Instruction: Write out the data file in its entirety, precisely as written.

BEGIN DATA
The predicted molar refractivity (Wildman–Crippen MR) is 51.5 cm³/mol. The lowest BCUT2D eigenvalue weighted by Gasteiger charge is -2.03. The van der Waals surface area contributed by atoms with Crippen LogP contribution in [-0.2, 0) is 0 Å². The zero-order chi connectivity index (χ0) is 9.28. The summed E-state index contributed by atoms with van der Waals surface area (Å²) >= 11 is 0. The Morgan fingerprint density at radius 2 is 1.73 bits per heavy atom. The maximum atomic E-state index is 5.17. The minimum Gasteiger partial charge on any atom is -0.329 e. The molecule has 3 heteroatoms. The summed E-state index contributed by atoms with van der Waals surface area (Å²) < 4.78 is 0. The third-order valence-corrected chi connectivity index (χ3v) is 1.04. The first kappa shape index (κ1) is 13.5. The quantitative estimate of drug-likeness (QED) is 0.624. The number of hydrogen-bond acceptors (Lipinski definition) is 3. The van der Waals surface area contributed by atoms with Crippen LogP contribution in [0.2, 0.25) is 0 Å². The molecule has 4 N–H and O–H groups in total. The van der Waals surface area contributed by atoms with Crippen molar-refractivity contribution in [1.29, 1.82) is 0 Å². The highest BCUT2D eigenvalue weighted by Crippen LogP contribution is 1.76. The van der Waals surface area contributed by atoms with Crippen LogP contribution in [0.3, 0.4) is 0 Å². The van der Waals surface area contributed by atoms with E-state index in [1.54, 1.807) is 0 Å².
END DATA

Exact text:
The predicted molar refractivity (Wildman–Crippen MR) is 51.5 cm³/mol. The lowest BCUT2D eigenvalue weighted by Gasteiger charge is -2.03. The van der Waals surface area contributed by atoms with Crippen LogP contribution in [-0.2, 0) is 0 Å². The zero-order chi connectivity index (χ0) is 9.28. The summed E-state index contributed by atoms with van der Waals surface area (Å²) >= 11 is 0. The Morgan fingerprint density at radius 2 is 1.73 bits per heavy atom. The maximum atomic E-state index is 5.17. The minimum Gasteiger partial charge on any atom is -0.329 e. The molecule has 3 heteroatoms. The summed E-state index contributed by atoms with van der Waals surface area (Å²) < 4.78 is 0. The third-order valence-corrected chi connectivity index (χ3v) is 1.04. The first kappa shape index (κ1) is 13.5. The quantitative estimate of drug-likeness (QED) is 0.624. The number of hydrogen-bond acceptors (Lipinski definition) is 3. The van der Waals surface area contributed by atoms with Crippen LogP contribution in [0.2, 0.25) is 0 Å². The molecule has 4 N–H and O–H groups in total. The van der Waals surface area contributed by atoms with Crippen molar-refractivity contribution in [1.29, 1.82) is 0 Å². The highest BCUT2D eigenvalue weighted by Crippen LogP contribution is 1.76. The van der Waals surface area contributed by atoms with Crippen LogP contribution in [0.3, 0.4) is 0 Å². The van der Waals surface area contributed by atoms with E-state index in [1.54, 1.807) is 0 Å².